R. v. Louie (T.) (2014), 446 Sask.R. 99; 621 W.A.C. 99; 2014 SKCA 107, refd to. [para. 32].

R. v. M.W. (2008), 279 Nfld. & P.E.I.R. 183; 856 A.P.R. 183; 2008 NLCA 38, refd to. [para. 33].

R. v. R.E.M., [2008] 3 S.C.R. 3; 380 N.R. 47; 260 B.C.A.C. 40; 439 W.A.C. 40; 2008 SCC 51, refd to. [para. 34].

Authors and Works Noticed:

Canada, Law Reform Commission, Report on Evidence (1977), pp. 73, 93, 94 [para. 22].

Counsel:

M.S. Minuk, for the appellant;

R.D. Lagimodière, for the respondent.

This appeal was heard on June 2, 2015, before Hamilton, Monnin and Mainella, JJ.A., of the Manitoba Court of Appeal. The following decision was delivered for the court by Mainella, J.A., on July 16, 2015.

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10 practice notes
  • R v Friesen, 2018 MBCA 69
    • Canada
    • Court of Appeal (Manitoba)
    • June 21, 2018
    ...a range closer to three years for the circumstances of this case. [21] In R v Walker, 2014 MBQB 82 (leave to appeal to Man CA refused, 2015 MBCA 69), the Court imposed a sentence of three years’ incarceration on the 72-year-old accused for repeatedly sexually abusing a neighbour approximate......
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    ...at para 10; R v Beaudry, 2007 SCC 5 at para 63; RP [R v RP, 2012 SCC 22] at para 10; WH [R v WH, 2013 SCC 22] at para 34; and R v Walker, 2015 MBCA 69 at para 15). In particular, when a conclusion on a disputed fact turns on an assessment of the credibility of witnesses, it will be only in ......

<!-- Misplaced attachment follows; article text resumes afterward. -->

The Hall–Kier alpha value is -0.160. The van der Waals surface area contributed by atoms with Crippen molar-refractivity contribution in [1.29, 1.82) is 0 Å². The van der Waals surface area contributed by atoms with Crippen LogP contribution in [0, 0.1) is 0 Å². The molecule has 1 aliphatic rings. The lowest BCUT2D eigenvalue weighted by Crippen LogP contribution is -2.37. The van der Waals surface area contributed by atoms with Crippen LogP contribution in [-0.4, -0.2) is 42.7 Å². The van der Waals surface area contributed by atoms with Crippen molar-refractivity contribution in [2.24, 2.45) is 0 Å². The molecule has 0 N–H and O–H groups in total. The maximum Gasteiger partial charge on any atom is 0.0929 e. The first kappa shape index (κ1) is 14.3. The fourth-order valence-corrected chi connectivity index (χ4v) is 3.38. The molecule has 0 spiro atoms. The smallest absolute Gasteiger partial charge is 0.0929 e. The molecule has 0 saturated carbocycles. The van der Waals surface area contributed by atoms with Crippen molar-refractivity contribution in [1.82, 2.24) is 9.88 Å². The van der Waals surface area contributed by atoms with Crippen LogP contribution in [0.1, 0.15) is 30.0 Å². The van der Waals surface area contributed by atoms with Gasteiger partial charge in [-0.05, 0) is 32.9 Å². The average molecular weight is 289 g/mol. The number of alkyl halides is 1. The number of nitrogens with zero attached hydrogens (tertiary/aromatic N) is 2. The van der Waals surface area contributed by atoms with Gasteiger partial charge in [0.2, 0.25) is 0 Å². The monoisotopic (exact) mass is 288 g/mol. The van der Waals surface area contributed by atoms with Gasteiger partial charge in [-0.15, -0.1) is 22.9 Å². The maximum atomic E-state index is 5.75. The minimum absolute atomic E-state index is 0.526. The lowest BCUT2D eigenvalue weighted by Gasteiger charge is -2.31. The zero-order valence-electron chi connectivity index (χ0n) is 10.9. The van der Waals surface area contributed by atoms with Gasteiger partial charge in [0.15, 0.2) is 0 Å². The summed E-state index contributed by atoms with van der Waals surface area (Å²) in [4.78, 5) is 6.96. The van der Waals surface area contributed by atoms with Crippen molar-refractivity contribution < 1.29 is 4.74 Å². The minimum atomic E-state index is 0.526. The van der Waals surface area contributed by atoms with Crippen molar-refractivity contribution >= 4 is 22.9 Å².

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    ...jail term. The Manitoba Court of Appeal dismissed the conviction appeal and denied leave to appeal the sentence ( R. v. Walker , 2015 MBCA 69, [2015] M.J. No. 186). R. v. B. (W.R.) , 2010 MBQB 102, 2010 CarswellMan 195 (WL Can) [32] The accused was convicted on charges of sexual assault and......
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    • June 2, 2021
    ...is established that they cannot be supported on any reasonable view of the evidence (see R v RP, 2012 SCC 22 at para 10; and R v Walker, 2015 MBCA 69 at para 15).  Further, the standard of review of a trial judge’s credibility assessments is demonstration of palpable and overrid......
  • Request a trial to view additional results
10 cases
  • R v Friesen, 2018 MBCA 69
    • Canada
    • Court of Appeal (Manitoba)
    • June 21, 2018
    ...a range closer to three years for the circumstances of this case. [21] In R v Walker, 2014 MBQB 82 (leave to appeal to Man CA refused, 2015 MBCA 69), the Court imposed a sentence of three years’ incarceration on the 72-year-old accused for repeatedly sexually abusing a neighbour approximate......
  • R v Peters, 2020 MBCA 17
    • Canada
    • Court of Appeal (Manitoba)
    • February 4, 2020
    ...at para 10; R v Beaudry, 2007 SCC 5 at para 63; RP [R v RP, 2012 SCC 22] at para 10; WH [R v WH, 2013 SCC 22] at para 34; and R v Walker, 2015 MBCA 69 at para 15). In particular, when a conclusion on a disputed fact turns on an assessment of the credibility of witnesses, it will be only in ......
  • R. v. Zorn,
    • Canada
    • Court of Queen's Bench of Manitoba (Canada)
    • June 2, 2021
    ...is established that they cannot be supported on any reasonable view of the evidence (see R v RP, 2012 SCC 22 at para 10; and R v Walker, 2015 MBCA 69 at para 15).  Further, the standard of review of a trial judge’s credibility assessments is demonstration of palpable and overrid......
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    • Canada
    • Manitoba Court of Queen's Bench of Manitoba (Canada)
    • May 24, 2016
    ...jail term. The Manitoba Court of Appeal dismissed the conviction appeal and denied leave to appeal the sentence ( R. v. Walker , 2015 MBCA 69, [2015] M.J. No. 186). R. v. B. (W.R.) , 2010 MBQB 102, 2010 CarswellMan 195 (WL Can) [32] The accused was convicted on charges of sexual assault and......